What is Probate?
Snapshot of the Florida Probate Process
Probate is the legal process that occurs after a person dies. Florida state law would regulate the entire process, the court would adhere to state requirements and probate laws in place to determine how to dispose the decedent’s property. The probate process can begin by an attorney or someone appointed by the court. Depending on the size of the estate, probate may take a few months to a year. The process usually goes as follows: filings the initial opening documents, filing of death certificate and or will, if there is a will, a creditor’s period, and then judge approves the distribution of assets. Probate makes sure that the estate is administered properly in order that the estate creditors get paid and that the beneficiaries get what they are entitled to.
Deceased Person’s Will
Once the family members bring the deceased person’s last will, if the deceased person left a will, to probate court, the probate process will begin. A will is a written document where one states what they want to happen to their assets after they die and sometimes appoints a personal representative. Here, the court would authenticate the will, determine the types of assets the deceased person had, and distribute the assets to the family members. It is important to note that a Will have to be properly executed pursuant to Florida state law in order to be a valid Will.
The Personal Representative’s Role
The court would also appoint a personal representative, if not appointed by the will, who distributes the assets to the persons listed in the will and is in charge of paying estate taxes the deceased person owes. The personal representative is the one in charge of paying the creditors and then distributing the assets to their respective persons. The personal representative is in charge of determining, if there are not enough liquid assets to pay the creditors, which assets to sell to pay the debts. Overall, the personal representative needs to inventory all the decedent’s assets, the proper claimants, and distribute to the proper beneficiaries. The personal representative would need to find out what the decedent owned, was the decedent the sole owner, and what type of asset need to go through the Probate process.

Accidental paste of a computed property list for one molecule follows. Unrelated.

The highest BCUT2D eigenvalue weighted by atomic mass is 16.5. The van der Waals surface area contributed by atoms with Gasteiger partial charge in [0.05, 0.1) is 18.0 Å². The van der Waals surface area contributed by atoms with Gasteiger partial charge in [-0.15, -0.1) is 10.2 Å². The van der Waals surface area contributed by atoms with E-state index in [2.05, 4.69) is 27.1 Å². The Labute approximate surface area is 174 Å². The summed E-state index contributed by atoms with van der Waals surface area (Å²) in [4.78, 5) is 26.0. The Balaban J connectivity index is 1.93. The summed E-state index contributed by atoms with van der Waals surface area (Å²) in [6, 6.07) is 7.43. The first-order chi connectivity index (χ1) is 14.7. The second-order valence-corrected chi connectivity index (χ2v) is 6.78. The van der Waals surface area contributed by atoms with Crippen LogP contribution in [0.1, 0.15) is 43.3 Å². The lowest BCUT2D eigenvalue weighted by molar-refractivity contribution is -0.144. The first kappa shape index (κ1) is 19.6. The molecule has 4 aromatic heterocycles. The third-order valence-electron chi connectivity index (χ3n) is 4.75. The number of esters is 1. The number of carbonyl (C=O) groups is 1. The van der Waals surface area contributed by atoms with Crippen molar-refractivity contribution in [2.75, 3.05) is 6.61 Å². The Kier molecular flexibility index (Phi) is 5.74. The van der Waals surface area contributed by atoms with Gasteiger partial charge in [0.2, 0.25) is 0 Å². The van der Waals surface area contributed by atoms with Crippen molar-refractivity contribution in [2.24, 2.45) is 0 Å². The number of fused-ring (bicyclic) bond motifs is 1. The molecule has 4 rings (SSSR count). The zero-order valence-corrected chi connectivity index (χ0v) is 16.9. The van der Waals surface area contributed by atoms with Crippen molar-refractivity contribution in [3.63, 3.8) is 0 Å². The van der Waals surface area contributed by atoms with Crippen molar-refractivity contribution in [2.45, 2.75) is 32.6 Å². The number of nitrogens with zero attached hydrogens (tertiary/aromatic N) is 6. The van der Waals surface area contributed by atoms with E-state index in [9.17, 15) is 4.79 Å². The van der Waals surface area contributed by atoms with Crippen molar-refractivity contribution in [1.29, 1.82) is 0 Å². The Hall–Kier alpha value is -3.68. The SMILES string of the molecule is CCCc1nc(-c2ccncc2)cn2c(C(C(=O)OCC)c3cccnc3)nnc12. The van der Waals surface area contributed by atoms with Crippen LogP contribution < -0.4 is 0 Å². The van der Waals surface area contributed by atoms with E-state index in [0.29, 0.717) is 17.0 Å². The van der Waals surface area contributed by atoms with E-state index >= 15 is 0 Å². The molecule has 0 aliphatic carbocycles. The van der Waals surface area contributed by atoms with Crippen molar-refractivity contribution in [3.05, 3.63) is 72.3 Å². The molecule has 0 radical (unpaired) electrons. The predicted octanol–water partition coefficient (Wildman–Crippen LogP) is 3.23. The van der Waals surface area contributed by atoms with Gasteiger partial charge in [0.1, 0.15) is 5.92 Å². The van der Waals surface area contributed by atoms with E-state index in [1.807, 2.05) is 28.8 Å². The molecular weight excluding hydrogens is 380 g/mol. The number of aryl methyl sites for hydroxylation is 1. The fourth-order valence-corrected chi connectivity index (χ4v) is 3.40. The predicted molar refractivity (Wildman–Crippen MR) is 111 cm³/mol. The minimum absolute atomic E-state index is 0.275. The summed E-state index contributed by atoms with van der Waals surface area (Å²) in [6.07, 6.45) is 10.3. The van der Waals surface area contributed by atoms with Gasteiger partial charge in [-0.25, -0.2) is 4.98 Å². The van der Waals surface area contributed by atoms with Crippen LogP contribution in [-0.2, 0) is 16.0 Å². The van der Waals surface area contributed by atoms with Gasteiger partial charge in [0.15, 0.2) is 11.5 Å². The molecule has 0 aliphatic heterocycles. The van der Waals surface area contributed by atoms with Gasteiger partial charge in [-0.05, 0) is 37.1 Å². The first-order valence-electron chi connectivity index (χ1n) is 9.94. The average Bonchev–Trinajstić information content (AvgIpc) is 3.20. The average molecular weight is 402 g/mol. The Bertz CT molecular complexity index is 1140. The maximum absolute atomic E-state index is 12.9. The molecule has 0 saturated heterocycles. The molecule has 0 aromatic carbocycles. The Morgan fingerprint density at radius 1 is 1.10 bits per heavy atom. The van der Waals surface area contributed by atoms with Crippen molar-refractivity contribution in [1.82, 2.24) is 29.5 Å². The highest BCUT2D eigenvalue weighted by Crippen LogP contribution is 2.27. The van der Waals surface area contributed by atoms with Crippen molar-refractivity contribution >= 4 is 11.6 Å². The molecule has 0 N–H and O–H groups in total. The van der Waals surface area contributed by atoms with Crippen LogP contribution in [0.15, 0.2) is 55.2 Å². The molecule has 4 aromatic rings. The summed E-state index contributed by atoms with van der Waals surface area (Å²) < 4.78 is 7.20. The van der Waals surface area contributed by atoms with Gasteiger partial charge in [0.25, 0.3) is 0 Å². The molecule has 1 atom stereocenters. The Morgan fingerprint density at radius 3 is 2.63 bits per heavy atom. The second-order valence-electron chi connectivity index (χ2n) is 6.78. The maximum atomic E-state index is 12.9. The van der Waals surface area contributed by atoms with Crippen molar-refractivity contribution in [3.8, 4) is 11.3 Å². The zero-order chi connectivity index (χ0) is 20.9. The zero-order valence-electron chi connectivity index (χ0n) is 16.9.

Assets That Could be Part of the Probate Process
The assets that will be distributed include anything that is tangible or intangible that the decedent owned. Real estate can be inherited but would still need to go through probate. For life insurances, there is usually a named beneficiary so there would be no need to go through probate. In the event that the insurance policy does not have a beneficiary, then it must go through Probate. Probate for bank accounts depend on whether there is a named beneficiary on the account; if there is a beneficiary, then there is no need for probate, if there is no beneficiary, then there would be a need for probate.
Probate Process Without A Will
Probate may still occur even if the deceased person did not leave a will in place; the court would simply appoint someone to manage the estate and assets during the whole process. The whole probate process would stay the same with or without a will. There are several reasons for someone dying without a will; perhaps they were young or maybe they wrote a will, but the will was improperly executed. In this case, Florida’s intestacy statutes would govern and any property that is not distributed by a valid will, or any probate assets that were not properly taken care of by estate planning would go through intestacy to the decedent’s heirs. Heirs include descendants, spouses, parents, children and, maternal and paternal kindred.
Estate Planning to Avoid Probate
However, there are ways to avoid probate by the decedent’s estate planning. The deceased person may have a small estate which are sometimes exempt and allow for a faster process. Further, the person may have established a living trust and thus forgoes the need for probate. A trust is where one person holds something for the benefit of someone else. This would not need to go through probate since the trust is under the control of another person who is in charge of distributing the trust based on the trust agreement. However, there would be a need for probate of trusts if the property ends up back in the decedent’s estate because he/she was a named beneficiary in the trust.